Ruby-throated HummingbirdArchilochus colubris (Linnaeus)
Status Fairly common in summer. Breeds. Distributed throughout the province in urban and wild areas, generally arriving by mid-May (average 12 May, earliest normal date 1 May). An untimely individual in a Yarmouth garden from 17 to 19 April 1977 was almost three weeks ahead of the next reported. It routinely has been last recorded in October (average 3 October, latest normal occurrence 6 November). However, it should not be assumed that all very late hummingbirds, like the female in Halifax on 1 December 1979 (M. Verpoorte), are in fact Ruby-throated Hummingbirds (see next two species).
Description Length: 7.5-9.5 cm. Adult male: Top of head and back bright glossy green; tail dark grayish brown and forked. Throat patch iridescent, showing coal-black at one moment and ruby-red the next; breast whitish, sides dark with greenish tinge. Bill long and needle-like. Adult female: Upperparts similar to male, but outer ends of her feathers are beautifully and broadly tipped with satiny white, and tail is not forked. Underparts whitish with no throat patch.
Breeding Nest: About the size of half a walnut shell; composed of plant down, covered externally with bits of gray lichen held in place by spider's web and delicate plant fibres; saddled on a horizontal twig and seldom more than 9 m from the ground. It nests in gardens and orchards, but as often in wooded areas far from human abode. Eggs: 2; white, elliptical ovate in shape. A nest containing two fresh eggs was found at Caledonia, Queens County, by Harold F. Tufts on 12 June 1909. It was about 6 m up on a horizontal limb of a tamarack in a remote wooded area. Another at Greenwich, Kings County, contained two fresh eggs on 2 July 1918. It was situated about 9 m up a large spruce growing near a flower garden. On 16 July 1930 a nest in an apple tree contained two well-developed young, one of which flew that day and the second the day following. A nest at Berwick, Kings County, on 10 July 1940 containing two eggs was about 2 m from the ground, saddled typically on the twig of an apple tree. The eggs in this nest hatched on 21 July; by noon on 12 August the second young one had flown. A nest at Newport, Hants County, contained two half-grown young on 30 June 1943. It was situated about 3 m up an apple tree and was a "double-decker," the nest of that year having been built on top of the previous year's, the line of demarcation clearly visible. About six days are required to construct a nest and the female does all the work. When the eggs are laid the male leaves his mate and normally does not see her again.
Range Breeds from Alberta east to Nova Scotia and south to the Gulf States and Florida. Winters from Florida and Louisiana south to Panama.
Remarks Poets and naturalists struggle to find adequate phrases to describe the fairy like elegance of this tiny bird. To attempt a description of the jewel-like iridescence of its plumage is difficult, for the colours, like those of a prism, change with every movement. When a hummingbird hovers over a flower, it looks as if standing on air.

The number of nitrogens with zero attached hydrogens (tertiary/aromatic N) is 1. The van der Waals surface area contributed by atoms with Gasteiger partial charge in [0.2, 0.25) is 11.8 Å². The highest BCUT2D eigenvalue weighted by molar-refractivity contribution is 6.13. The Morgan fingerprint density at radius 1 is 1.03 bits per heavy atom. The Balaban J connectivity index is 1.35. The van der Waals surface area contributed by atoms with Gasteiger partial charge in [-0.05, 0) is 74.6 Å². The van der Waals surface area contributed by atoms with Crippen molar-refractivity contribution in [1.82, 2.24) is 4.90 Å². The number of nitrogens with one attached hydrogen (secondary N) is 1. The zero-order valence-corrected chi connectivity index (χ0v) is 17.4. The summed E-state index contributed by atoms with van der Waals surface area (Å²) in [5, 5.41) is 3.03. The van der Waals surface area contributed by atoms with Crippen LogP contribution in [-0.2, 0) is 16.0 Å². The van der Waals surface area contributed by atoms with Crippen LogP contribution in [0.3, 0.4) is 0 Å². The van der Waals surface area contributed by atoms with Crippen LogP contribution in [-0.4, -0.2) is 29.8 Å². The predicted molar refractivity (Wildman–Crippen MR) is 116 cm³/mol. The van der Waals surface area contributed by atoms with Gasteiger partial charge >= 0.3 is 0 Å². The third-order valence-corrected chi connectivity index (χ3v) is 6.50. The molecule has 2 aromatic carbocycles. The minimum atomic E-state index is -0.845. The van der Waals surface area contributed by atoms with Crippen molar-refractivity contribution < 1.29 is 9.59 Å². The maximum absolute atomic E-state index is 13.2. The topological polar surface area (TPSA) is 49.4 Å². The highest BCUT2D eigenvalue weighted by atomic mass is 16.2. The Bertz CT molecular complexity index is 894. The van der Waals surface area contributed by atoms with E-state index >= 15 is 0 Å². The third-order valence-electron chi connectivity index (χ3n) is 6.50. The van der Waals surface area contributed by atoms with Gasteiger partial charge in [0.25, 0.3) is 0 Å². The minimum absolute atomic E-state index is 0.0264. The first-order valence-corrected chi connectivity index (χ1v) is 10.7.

This tiny species twice has been seen chasing larger birds, in one case a robin and in the other a nighthawk. On each occasion the pursuer, close on the tail of the larger bird, appeared to be flying along at leisurely speed while the pursued was exerting full wing power to free itself from its spiteful tormentor.
Gillian Rose tells of watching a ruby-throat closely following a Yellow-bellied Sapsucker which in its characteristic manner was boring holes in the bark of an old apple tree. The "hummer" was poking its needlelike bill into one hole after the other to drink the sweet sap as the larger bird progressed, not an uncommon practice for hummingbirds.
The metabolism of hummingbirds is very rapid. They must eat often to keep their "engines" humming, and this they do during daylight hours. From "bedtime" to the break of day they must fast. In order to conserve their energy during this period of no food intake, they not only sleep but become torpid, their body organs barely functioning. I have seen this only once. A neighbour phoned to say he had a hummingbird that must be "sick." It had been perched on a low, dead twig since dark and had refused to fly when he touched it. On arrival I found a male ruby-throat perched on an ornamental shrub close to the verandah. I tried to pick it off gently, but it would not relax its grip. I snapped off the twig, placed the bird in a box, and brought it home to administer to its ailment, whatever it might be. Thinking the bird might be cold, I wrapped it in warm cotton wool and left it in the box still clinging to its twig. Next morning I was much relieved to find it had fully recovered, for it buzzed off quite normally. It was not until some months later I chanced to read that hummingbirds become torpid at the approach of darkness to conserve energy.
There are over 300 species of hummingbirds and the range of most of them is limited to tropical regions. The ruby-throat is the only one that normally comes to eastern Canada. All species of hummingbirds are confined to the New World, none occurring outside the Americas.
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